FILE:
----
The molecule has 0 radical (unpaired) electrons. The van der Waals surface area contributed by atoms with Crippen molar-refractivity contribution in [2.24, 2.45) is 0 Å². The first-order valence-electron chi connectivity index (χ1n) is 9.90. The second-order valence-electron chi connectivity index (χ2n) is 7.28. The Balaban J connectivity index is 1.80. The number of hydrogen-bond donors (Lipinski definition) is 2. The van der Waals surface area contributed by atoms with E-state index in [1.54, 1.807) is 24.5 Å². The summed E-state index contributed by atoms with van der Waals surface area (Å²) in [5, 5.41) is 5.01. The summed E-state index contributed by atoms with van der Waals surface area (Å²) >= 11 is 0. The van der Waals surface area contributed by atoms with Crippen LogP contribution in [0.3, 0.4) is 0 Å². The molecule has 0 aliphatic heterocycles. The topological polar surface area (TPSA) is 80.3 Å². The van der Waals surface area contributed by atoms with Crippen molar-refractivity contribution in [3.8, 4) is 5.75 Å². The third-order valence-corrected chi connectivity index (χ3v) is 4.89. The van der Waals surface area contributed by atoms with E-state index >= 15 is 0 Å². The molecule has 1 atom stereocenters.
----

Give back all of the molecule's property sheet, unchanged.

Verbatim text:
The molecule has 0 radical (unpaired) electrons. The van der Waals surface area contributed by atoms with Crippen molar-refractivity contribution in [2.24, 2.45) is 0 Å². The first-order valence-electron chi connectivity index (χ1n) is 9.90. The second-order valence-electron chi connectivity index (χ2n) is 7.28. The Balaban J connectivity index is 1.80. The number of hydrogen-bond donors (Lipinski definition) is 2. The van der Waals surface area contributed by atoms with E-state index in [1.54, 1.807) is 24.5 Å². The summed E-state index contributed by atoms with van der Waals surface area (Å²) in [5, 5.41) is 5.01. The summed E-state index contributed by atoms with van der Waals surface area (Å²) >= 11 is 0. The van der Waals surface area contributed by atoms with Crippen LogP contribution in [0.3, 0.4) is 0 Å². The molecule has 0 aliphatic heterocycles. The topological polar surface area (TPSA) is 80.3 Å². The van der Waals surface area contributed by atoms with Crippen molar-refractivity contribution in [3.8, 4) is 5.75 Å². The third-order valence-corrected chi connectivity index (χ3v) is 4.89. The van der Waals surface area contributed by atoms with E-state index >= 15 is 0 Å². The molecule has 1 atom stereocenters.